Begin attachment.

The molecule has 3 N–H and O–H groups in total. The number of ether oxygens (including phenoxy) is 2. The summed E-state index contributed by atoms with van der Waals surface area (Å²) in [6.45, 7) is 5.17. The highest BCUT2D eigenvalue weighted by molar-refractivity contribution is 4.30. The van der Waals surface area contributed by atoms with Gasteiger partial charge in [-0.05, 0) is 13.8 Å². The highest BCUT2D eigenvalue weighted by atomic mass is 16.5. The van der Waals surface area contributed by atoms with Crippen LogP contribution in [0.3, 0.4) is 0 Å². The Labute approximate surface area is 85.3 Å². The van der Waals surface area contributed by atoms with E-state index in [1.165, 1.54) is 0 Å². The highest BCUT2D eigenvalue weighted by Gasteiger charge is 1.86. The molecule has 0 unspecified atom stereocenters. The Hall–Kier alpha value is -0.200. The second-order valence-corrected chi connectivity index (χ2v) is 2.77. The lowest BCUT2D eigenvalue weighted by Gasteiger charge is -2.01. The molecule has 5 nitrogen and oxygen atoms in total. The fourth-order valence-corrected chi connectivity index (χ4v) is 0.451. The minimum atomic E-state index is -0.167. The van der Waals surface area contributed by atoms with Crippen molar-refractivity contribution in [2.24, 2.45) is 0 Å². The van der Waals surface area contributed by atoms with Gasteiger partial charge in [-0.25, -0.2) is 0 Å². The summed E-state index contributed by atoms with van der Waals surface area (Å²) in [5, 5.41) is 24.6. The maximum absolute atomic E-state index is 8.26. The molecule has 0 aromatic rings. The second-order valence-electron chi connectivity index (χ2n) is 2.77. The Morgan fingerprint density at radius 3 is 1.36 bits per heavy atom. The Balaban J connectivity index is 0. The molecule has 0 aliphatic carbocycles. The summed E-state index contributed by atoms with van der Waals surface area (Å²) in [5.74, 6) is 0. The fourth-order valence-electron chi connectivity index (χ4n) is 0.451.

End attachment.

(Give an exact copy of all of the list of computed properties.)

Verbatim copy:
The molecule has 3 N–H and O–H groups in total. The number of ether oxygens (including phenoxy) is 2. The summed E-state index contributed by atoms with van der Waals surface area (Å²) in [6.45, 7) is 5.17. The highest BCUT2D eigenvalue weighted by molar-refractivity contribution is 4.30. The van der Waals surface area contributed by atoms with Gasteiger partial charge in [-0.05, 0) is 13.8 Å². The highest BCUT2D eigenvalue weighted by atomic mass is 16.5. The van der Waals surface area contributed by atoms with Crippen LogP contribution in [0.3, 0.4) is 0 Å². The Labute approximate surface area is 85.3 Å². The van der Waals surface area contributed by atoms with E-state index in [1.165, 1.54) is 0 Å². The highest BCUT2D eigenvalue weighted by Gasteiger charge is 1.86. The molecule has 0 unspecified atom stereocenters. The Hall–Kier alpha value is -0.200. The second-order valence-corrected chi connectivity index (χ2v) is 2.77. The lowest BCUT2D eigenvalue weighted by Gasteiger charge is -2.01. The molecule has 5 nitrogen and oxygen atoms in total. The fourth-order valence-corrected chi connectivity index (χ4v) is 0.451. The minimum atomic E-state index is -0.167. The van der Waals surface area contributed by atoms with Crippen molar-refractivity contribution in [2.24, 2.45) is 0 Å². The van der Waals surface area contributed by atoms with Gasteiger partial charge in [-0.25, -0.2) is 0 Å². The summed E-state index contributed by atoms with van der Waals surface area (Å²) in [5, 5.41) is 24.6. The maximum absolute atomic E-state index is 8.26. The molecule has 0 aromatic rings. The second-order valence-electron chi connectivity index (χ2n) is 2.77. The Morgan fingerprint density at radius 3 is 1.36 bits per heavy atom. The Balaban J connectivity index is 0. The molecule has 0 aliphatic carbocycles. The summed E-state index contributed by atoms with van der Waals surface area (Å²) in [5.74, 6) is 0. The fourth-order valence-electron chi connectivity index (χ4n) is 0.451.